In the Exchange Management Console, you can set or remove a quota warning for an archive mailbox by right-clicking the entry for the user’s standard mailbox and selecting Properties . In the Properties dialog box, on the Mailbox Settings tab, double-click Archive Quota . To set a quota warning, select Issue Warning At, and then enter a quota in megabytes . To remove a quota, clear Issue Warning At .

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To disable an archive mailbox, right-click the mailbox in the Exchange Management Console, select Disable Archive, and then click Yes when prompted to confirm .

In the Exchange Management Shell, you can disable an archive mailbox by using

Disable-Mailbox . The basic syntax is as follows:

Disable-Mailbox [-Identity] Identity –Archive such as: disable-mailbox cpandl.com/engineering/tonyg –archive

Creating Arbitration Mailboxes

Exchange moderated transport requires all e-mail messages sent to specific recipients to be approved by moderators . You can configure any type of recipient as a moderated recipient, and Exchange will ensure that all messages sent to those recipients go through an approval process .

Distribution groups are the only types of recipients that use moderation by default . Membership in distribution groups can be closed, owner approved or open .

While any Exchange recipient can join an open distribution group, joining a closed group requires approval . Group owners receive join and remove requests and can either approve or deny those requests .

Distribution groups can also be unmoderated or moderated . With unmoderated groups, any approved sender (which is all senders by default) can send messages to the group . With moderated groups, messages are sent to moderators for approval before being distributed to members of the group . The only exception is for a message sent by a moderator . A message from a moderator is delivered immediately because a moderator has the authority to determine what is and isn’t an appropriate message .

Note

The default moderator for a distribution group is the group’s owner.

Arbitration mailboxes are used to store messages that are awaiting approval .

When you install Exchange Server 2010, a default arbitration mailbox is created . For the purposes of load balancing or for other reasons, you can convert other mailboxes to the Arbitration mailbox type by using the Enable-Mailbox cmdlet . The basic syntax is as follows:

Enable-Mailbox [-Identity] Identity –Arbitration such as: enable-mailbox cpandl.com/users/moderatedmail –Arbitration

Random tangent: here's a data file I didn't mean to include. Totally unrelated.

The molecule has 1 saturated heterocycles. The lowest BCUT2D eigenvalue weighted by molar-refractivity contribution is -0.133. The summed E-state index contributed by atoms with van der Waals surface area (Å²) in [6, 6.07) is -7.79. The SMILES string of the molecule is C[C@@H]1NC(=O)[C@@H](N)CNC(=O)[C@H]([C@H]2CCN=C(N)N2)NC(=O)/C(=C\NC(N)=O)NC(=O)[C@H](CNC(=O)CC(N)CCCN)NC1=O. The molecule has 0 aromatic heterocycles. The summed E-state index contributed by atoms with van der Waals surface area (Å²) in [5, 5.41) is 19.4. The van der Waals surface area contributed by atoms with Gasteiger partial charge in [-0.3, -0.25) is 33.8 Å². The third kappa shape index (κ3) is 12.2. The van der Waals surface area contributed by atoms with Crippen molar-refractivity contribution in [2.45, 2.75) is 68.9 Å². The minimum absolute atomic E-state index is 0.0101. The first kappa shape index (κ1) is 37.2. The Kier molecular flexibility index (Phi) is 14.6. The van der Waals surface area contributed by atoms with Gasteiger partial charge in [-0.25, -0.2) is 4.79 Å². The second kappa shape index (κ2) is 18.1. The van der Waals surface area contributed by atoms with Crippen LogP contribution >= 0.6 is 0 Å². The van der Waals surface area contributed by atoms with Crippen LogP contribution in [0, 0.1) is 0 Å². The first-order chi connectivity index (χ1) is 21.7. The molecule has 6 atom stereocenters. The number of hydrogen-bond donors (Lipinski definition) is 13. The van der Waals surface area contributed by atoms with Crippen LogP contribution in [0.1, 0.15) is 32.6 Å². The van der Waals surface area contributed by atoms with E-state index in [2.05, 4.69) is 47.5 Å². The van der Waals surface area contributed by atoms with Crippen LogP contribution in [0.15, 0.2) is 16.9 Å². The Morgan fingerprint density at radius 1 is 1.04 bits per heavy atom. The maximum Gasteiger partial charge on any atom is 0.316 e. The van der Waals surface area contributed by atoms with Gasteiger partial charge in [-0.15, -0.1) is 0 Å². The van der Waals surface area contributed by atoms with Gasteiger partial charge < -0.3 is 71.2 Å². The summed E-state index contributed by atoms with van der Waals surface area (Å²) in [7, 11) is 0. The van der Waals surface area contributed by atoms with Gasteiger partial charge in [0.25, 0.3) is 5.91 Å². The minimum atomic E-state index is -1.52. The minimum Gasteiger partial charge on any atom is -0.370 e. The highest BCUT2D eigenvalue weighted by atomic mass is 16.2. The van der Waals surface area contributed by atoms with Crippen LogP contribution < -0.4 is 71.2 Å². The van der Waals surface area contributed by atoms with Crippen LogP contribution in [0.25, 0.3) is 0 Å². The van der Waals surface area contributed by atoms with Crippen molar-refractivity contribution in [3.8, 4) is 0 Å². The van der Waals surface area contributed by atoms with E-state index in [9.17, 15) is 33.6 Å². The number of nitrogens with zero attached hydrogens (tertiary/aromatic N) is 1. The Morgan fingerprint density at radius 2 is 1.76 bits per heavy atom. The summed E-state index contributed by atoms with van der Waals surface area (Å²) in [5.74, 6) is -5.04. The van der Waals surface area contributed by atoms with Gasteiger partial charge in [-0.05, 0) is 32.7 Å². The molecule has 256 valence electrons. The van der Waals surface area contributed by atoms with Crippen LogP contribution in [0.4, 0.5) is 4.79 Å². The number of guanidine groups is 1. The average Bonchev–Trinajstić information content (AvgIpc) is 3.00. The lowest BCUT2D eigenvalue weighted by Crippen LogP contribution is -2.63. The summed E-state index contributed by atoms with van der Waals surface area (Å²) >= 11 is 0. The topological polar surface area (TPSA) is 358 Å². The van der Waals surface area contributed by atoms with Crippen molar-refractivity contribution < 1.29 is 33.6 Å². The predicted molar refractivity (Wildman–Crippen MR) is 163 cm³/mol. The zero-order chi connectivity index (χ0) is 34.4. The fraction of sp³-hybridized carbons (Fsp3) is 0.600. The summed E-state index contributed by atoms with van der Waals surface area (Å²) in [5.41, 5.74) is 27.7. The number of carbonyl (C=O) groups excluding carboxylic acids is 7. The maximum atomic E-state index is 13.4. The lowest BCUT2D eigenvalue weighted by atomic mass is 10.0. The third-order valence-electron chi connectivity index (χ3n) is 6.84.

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You can create an arbitration mailbox by using New-Mailbox as shown in this example:

New-Mailbox ModeratedMail -Arbitration –UserPrincipalName

[email protected]

Creating Discovery Mailboxes

Exchange Discovery helps organizations comply with legal discovery requirements and can also be used as an aid in internal investigations or as part of regular monitoring of e-mail content . Exchange Discovery uses content indexes created by

Exchange Search to speed up the search process .

Note

By default, Exchange administrators do not have sufficient rights to perform

Discovery searches. Only users with the Discovery Management role can perform

Discovery searches.

You use the Exchange Control Panel (ECP) to perform searches . After you log on, click Reporting in the left pane, and then click the Mailbox Searches tab . Discovery searches are performed against designated mailboxes or all mailboxes in the

Exchange organization . Items in mailboxes that match the Discovery search are copied to a target mailbox . Only mailboxes specifically designated as Discovery mailboxes can be used as targets .

tip

By default, Discovery search does not include items that cannot be indexed by

Exchange Search. To include such items in the search results, select the Include Items

That Can’t Be Searched check box in Exchange Control Panel.

When you install Exchange Server 2010, a default discovery mailbox is created .

You can convert other mailboxes to the Discovery mailbox type by using the Enable-

Mailbox cmdlet . The basic syntax is as follows:

Enable-Mailbox [-Identity] Identity –Discovery such as: enable-mailbox cpandl.com/hr/legalsearch –discovery

You can create a Discovery mailbox by using New-Mailbox as shown in this example:

New-Mailbox LegalSearch -Discovery –UserPrincipalName

[email protected]

Once a Discovery mailbox is established, you can’t convert it to another mailbox type . You can’t use Exchange Management Console to create Discovery mailboxes .